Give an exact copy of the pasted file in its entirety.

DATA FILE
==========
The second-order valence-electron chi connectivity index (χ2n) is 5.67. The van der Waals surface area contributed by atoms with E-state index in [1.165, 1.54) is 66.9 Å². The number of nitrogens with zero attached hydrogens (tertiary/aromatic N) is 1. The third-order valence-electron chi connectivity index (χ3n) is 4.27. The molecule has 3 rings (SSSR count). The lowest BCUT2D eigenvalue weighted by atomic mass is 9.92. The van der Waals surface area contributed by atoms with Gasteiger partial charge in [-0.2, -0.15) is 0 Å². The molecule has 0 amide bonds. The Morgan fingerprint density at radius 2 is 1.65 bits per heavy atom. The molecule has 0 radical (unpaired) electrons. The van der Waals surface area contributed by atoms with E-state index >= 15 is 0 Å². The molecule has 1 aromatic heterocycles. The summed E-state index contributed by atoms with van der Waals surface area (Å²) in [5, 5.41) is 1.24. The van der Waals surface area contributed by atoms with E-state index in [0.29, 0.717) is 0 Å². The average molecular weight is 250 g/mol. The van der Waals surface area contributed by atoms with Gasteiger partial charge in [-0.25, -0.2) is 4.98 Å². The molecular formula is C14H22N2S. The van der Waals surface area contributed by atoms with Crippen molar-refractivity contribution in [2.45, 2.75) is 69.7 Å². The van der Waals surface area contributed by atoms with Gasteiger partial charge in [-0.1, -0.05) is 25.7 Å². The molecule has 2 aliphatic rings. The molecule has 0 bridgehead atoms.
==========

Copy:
The second-order valence-electron chi connectivity index (χ2n) is 5.67. The van der Waals surface area contributed by atoms with E-state index in [1.165, 1.54) is 66.9 Å². The number of nitrogens with zero attached hydrogens (tertiary/aromatic N) is 1. The third-order valence-electron chi connectivity index (χ3n) is 4.27. The molecule has 3 rings (SSSR count). The lowest BCUT2D eigenvalue weighted by atomic mass is 9.92. The van der Waals surface area contributed by atoms with Gasteiger partial charge in [-0.2, -0.15) is 0 Å². The molecule has 0 amide bonds. The Morgan fingerprint density at radius 2 is 1.65 bits per heavy atom. The molecule has 0 radical (unpaired) electrons. The van der Waals surface area contributed by atoms with E-state index >= 15 is 0 Å². The molecule has 1 aromatic heterocycles. The summed E-state index contributed by atoms with van der Waals surface area (Å²) in [5, 5.41) is 1.24. The van der Waals surface area contributed by atoms with E-state index in [0.29, 0.717) is 0 Å². The average molecular weight is 250 g/mol. The van der Waals surface area contributed by atoms with Gasteiger partial charge in [-0.25, -0.2) is 4.98 Å². The molecular formula is C14H22N2S. The van der Waals surface area contributed by atoms with Crippen molar-refractivity contribution in [2.45, 2.75) is 69.7 Å². The van der Waals surface area contributed by atoms with Gasteiger partial charge in [-0.1, -0.05) is 25.7 Å². The molecule has 2 aliphatic rings. The molecule has 0 bridgehead atoms.